So simple as to be, well let’s be honest, completely useless.
Because if you knew the secret to writing consistently popular posts, you’d already have a popular blog. Right?
But instead, you approach each new idea with a gnawing trepidation.
You quietly hope that this might be the post that finally rockets you to Internet fame, but it’s all you can do to suppress the creeping fear that people will completely ignore it – or even ridicule it.
The problem is that nobody – not even the A-List Bloggers – knows how a post will be received until they click publish. And even the top dogs understand that they are just one underwhelming post away from a raft of unsubscribes and a flurry of premature – but strangely prophetic – rumors of a fall from grace.
But there is a way to give your next blog post (and the one after that and the one after that) the best chance of being your most popular to date. More
You have several half-read writing books stacked up on your nightstand, several more squirreled away in a desk drawer and a dozen more on your Amazon wish list.
You scrutinize all the books that “customers also bought” looking for those one-of-a-kind books that will transform you into a great writer. You jump “inside the book” to read the table of contents and credits and page through the free preview.
Searching for the magic formula.
The formula that will erase the silent self-doubt. The nagging thought that you’re not quite good enough as a writer.
Books have an uncanny power to teach us, to transport us, to move us light years beyond our ordinary lives. If we could only find the right books, the tried-and-true books written by trusted masters. So we keep looking.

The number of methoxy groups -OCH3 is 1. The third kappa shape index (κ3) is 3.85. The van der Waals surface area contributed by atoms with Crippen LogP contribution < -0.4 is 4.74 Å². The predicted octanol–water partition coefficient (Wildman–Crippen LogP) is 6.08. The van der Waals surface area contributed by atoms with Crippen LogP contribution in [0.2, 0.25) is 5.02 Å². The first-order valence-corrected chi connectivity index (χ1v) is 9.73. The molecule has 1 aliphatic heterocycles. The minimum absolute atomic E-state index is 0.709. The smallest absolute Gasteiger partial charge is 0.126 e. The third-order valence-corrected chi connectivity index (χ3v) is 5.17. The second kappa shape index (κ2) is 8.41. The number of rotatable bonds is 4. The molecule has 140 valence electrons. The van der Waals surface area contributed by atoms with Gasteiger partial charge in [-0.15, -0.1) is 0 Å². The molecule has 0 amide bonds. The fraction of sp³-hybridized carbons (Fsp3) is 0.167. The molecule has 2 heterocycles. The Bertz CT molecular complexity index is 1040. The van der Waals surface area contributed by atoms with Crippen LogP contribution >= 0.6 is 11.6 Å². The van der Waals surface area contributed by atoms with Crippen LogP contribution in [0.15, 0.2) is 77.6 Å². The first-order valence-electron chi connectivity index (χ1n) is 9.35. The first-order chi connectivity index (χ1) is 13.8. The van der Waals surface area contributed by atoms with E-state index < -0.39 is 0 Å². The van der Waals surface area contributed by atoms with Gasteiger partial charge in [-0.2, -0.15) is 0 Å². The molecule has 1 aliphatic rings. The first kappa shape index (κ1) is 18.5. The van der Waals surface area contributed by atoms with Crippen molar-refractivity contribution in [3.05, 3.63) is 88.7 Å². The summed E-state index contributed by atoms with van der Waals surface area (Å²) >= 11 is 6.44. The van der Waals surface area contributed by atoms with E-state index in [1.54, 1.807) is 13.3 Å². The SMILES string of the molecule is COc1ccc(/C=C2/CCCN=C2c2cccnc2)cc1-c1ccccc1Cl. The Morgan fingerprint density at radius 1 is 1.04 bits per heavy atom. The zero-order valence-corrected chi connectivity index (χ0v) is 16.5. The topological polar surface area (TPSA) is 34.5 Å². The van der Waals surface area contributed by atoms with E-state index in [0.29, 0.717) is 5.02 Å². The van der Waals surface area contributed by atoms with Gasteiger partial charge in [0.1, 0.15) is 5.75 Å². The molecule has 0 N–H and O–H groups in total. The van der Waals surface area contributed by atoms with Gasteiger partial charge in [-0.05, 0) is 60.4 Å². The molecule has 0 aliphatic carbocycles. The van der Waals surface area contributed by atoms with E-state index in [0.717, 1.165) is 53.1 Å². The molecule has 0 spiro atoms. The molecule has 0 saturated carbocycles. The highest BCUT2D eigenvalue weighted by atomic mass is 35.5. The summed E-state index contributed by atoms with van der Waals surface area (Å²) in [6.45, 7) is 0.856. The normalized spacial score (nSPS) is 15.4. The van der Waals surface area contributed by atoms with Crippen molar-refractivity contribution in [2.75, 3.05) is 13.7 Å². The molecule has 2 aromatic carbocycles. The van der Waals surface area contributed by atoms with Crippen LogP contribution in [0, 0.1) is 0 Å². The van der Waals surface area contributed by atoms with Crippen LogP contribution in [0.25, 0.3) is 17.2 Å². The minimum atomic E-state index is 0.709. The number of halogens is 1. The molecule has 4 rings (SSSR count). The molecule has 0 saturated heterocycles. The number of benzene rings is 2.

And once in a while you find a writing book that speaks to your heart and gets to the core of what you’re struggling with right now. It changes you. It changes your writing. It changes your life.
Because mastering the craft of writing depends upon your continuing education as a writer. It means you regularly upgrade and fine-tune your skills. More
“To write better, study the writing of other great writers.”
And on the surface that makes sense.
Until you actually try to do it.
Seriously, how exactly do you study great writing?
Should you just read other writers and hope their brilliance rubs off through some form of literary osmosis? Should you write out in long hand what others have typed, in hopes of similar spontaneous hand-to-brain absorption? Or should you rely on something more concrete?
Writing well is hard enough, and the last thing you need is ambiguous advice to further complicate the successful-writer puzzle.
What you really need is a cheat sheet. You need a map to help you navigate the successful writing tactics used by the masters.
Fortunately, you can learn many lessons about great writing technique from just one place – the blog post introduction.